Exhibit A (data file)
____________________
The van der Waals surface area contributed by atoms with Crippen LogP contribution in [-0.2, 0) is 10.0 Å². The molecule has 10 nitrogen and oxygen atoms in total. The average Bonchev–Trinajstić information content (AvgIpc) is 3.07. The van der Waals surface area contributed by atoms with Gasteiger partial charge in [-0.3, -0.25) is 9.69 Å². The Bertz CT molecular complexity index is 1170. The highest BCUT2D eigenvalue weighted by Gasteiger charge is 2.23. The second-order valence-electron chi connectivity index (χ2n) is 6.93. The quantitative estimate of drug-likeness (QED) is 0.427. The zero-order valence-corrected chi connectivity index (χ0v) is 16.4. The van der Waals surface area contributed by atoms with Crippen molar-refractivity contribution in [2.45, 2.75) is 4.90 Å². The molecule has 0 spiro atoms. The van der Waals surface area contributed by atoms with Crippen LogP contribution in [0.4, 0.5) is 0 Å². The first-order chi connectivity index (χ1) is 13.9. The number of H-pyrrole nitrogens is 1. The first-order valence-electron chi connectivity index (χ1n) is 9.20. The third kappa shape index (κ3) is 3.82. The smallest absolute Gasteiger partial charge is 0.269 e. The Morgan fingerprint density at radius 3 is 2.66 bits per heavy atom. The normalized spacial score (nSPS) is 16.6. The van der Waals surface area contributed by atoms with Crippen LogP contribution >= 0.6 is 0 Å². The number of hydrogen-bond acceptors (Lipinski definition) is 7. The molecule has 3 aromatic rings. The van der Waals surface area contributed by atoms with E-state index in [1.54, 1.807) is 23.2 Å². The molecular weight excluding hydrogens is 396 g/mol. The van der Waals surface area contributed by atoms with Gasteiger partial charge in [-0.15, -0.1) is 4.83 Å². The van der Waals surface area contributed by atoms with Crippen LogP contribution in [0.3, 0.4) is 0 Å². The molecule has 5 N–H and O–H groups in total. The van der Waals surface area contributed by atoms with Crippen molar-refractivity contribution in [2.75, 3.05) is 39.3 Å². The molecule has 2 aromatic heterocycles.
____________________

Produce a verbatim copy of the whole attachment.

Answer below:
The van der Waals surface area contributed by atoms with Crippen LogP contribution in [-0.2, 0) is 10.0 Å². The molecule has 10 nitrogen and oxygen atoms in total. The average Bonchev–Trinajstić information content (AvgIpc) is 3.07. The van der Waals surface area contributed by atoms with Gasteiger partial charge in [-0.3, -0.25) is 9.69 Å². The Bertz CT molecular complexity index is 1170. The highest BCUT2D eigenvalue weighted by Gasteiger charge is 2.23. The second-order valence-electron chi connectivity index (χ2n) is 6.93. The quantitative estimate of drug-likeness (QED) is 0.427. The zero-order valence-corrected chi connectivity index (χ0v) is 16.4. The van der Waals surface area contributed by atoms with Crippen molar-refractivity contribution in [2.45, 2.75) is 4.90 Å². The molecule has 0 spiro atoms. The van der Waals surface area contributed by atoms with Crippen LogP contribution in [0.4, 0.5) is 0 Å². The first-order chi connectivity index (χ1) is 13.9. The number of H-pyrrole nitrogens is 1. The first-order valence-electron chi connectivity index (χ1n) is 9.20. The third kappa shape index (κ3) is 3.82. The smallest absolute Gasteiger partial charge is 0.269 e. The Morgan fingerprint density at radius 3 is 2.66 bits per heavy atom. The normalized spacial score (nSPS) is 16.6. The van der Waals surface area contributed by atoms with Crippen LogP contribution >= 0.6 is 0 Å². The number of hydrogen-bond acceptors (Lipinski definition) is 7. The molecule has 3 aromatic rings. The van der Waals surface area contributed by atoms with E-state index in [1.54, 1.807) is 23.2 Å². The molecular weight excluding hydrogens is 396 g/mol. The van der Waals surface area contributed by atoms with Gasteiger partial charge in [-0.15, -0.1) is 4.83 Å². The van der Waals surface area contributed by atoms with Crippen LogP contribution in [0.3, 0.4) is 0 Å². The molecule has 5 N–H and O–H groups in total. The van der Waals surface area contributed by atoms with Crippen molar-refractivity contribution in [2.75, 3.05) is 39.3 Å². The molecule has 2 aromatic heterocycles.